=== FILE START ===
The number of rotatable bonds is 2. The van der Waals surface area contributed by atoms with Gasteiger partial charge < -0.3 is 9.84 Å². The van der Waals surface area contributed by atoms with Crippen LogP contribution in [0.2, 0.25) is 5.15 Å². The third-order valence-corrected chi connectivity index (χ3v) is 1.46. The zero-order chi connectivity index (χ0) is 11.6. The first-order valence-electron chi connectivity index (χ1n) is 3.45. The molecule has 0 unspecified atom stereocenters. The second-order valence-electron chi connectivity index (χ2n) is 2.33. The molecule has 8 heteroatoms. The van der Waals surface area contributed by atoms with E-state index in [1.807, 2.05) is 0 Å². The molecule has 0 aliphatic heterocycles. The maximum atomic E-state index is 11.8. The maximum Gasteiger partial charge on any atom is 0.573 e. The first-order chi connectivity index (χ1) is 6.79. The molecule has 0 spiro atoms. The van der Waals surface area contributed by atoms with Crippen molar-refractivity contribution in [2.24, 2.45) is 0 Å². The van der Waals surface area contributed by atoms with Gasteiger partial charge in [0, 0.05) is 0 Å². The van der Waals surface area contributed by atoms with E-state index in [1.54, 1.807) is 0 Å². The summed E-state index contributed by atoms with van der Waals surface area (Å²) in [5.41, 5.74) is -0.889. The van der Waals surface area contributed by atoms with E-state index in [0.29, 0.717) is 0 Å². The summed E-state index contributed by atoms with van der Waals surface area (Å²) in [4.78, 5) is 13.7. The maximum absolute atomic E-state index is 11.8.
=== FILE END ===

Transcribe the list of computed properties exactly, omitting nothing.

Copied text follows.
The number of rotatable bonds is 2. The van der Waals surface area contributed by atoms with Gasteiger partial charge < -0.3 is 9.84 Å². The van der Waals surface area contributed by atoms with Crippen LogP contribution in [0.2, 0.25) is 5.15 Å². The third-order valence-corrected chi connectivity index (χ3v) is 1.46. The zero-order chi connectivity index (χ0) is 11.6. The first-order valence-electron chi connectivity index (χ1n) is 3.45. The molecule has 0 unspecified atom stereocenters. The second-order valence-electron chi connectivity index (χ2n) is 2.33. The molecule has 8 heteroatoms. The van der Waals surface area contributed by atoms with E-state index in [1.807, 2.05) is 0 Å². The molecule has 0 aliphatic heterocycles. The maximum atomic E-state index is 11.8. The maximum Gasteiger partial charge on any atom is 0.573 e. The first-order chi connectivity index (χ1) is 6.79. The molecule has 0 spiro atoms. The van der Waals surface area contributed by atoms with Crippen molar-refractivity contribution in [2.24, 2.45) is 0 Å². The van der Waals surface area contributed by atoms with Gasteiger partial charge in [0, 0.05) is 0 Å². The van der Waals surface area contributed by atoms with E-state index in [1.54, 1.807) is 0 Å². The summed E-state index contributed by atoms with van der Waals surface area (Å²) in [5.41, 5.74) is -0.889. The van der Waals surface area contributed by atoms with E-state index in [0.29, 0.717) is 0 Å². The summed E-state index contributed by atoms with van der Waals surface area (Å²) in [4.78, 5) is 13.7. The maximum absolute atomic E-state index is 11.8.